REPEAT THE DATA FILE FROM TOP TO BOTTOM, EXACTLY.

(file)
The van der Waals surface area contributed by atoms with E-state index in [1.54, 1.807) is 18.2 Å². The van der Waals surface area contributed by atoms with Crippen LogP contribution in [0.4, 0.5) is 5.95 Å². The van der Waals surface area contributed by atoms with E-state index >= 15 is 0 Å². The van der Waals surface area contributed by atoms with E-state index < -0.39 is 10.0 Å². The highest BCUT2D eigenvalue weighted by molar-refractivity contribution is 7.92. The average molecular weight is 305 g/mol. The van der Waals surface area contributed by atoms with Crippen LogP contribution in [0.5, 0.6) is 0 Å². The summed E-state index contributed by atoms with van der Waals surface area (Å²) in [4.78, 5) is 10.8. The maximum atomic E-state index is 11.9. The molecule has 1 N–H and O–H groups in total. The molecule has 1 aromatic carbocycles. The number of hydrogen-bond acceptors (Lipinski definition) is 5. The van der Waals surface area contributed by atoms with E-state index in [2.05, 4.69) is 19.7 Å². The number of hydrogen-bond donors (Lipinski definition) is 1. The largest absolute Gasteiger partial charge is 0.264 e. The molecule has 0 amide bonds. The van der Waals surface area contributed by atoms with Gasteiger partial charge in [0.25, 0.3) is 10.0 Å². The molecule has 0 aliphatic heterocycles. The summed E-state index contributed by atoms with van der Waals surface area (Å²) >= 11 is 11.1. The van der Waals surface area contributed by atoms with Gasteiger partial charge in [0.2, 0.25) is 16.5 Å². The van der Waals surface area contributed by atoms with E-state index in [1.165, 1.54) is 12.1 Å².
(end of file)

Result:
The van der Waals surface area contributed by atoms with E-state index in [1.54, 1.807) is 18.2 Å². The van der Waals surface area contributed by atoms with Crippen LogP contribution in [0.4, 0.5) is 5.95 Å². The van der Waals surface area contributed by atoms with E-state index >= 15 is 0 Å². The van der Waals surface area contributed by atoms with E-state index < -0.39 is 10.0 Å². The highest BCUT2D eigenvalue weighted by molar-refractivity contribution is 7.92. The average molecular weight is 305 g/mol. The van der Waals surface area contributed by atoms with Crippen LogP contribution in [0.5, 0.6) is 0 Å². The summed E-state index contributed by atoms with van der Waals surface area (Å²) in [4.78, 5) is 10.8. The maximum atomic E-state index is 11.9. The molecule has 1 N–H and O–H groups in total. The molecule has 1 aromatic carbocycles. The number of hydrogen-bond acceptors (Lipinski definition) is 5. The van der Waals surface area contributed by atoms with E-state index in [2.05, 4.69) is 19.7 Å². The number of hydrogen-bond donors (Lipinski definition) is 1. The largest absolute Gasteiger partial charge is 0.264 e. The molecule has 0 amide bonds. The van der Waals surface area contributed by atoms with Gasteiger partial charge in [0.25, 0.3) is 10.0 Å². The molecule has 0 aliphatic heterocycles. The summed E-state index contributed by atoms with van der Waals surface area (Å²) >= 11 is 11.1. The van der Waals surface area contributed by atoms with Gasteiger partial charge in [0.2, 0.25) is 16.5 Å². The van der Waals surface area contributed by atoms with E-state index in [1.165, 1.54) is 12.1 Å².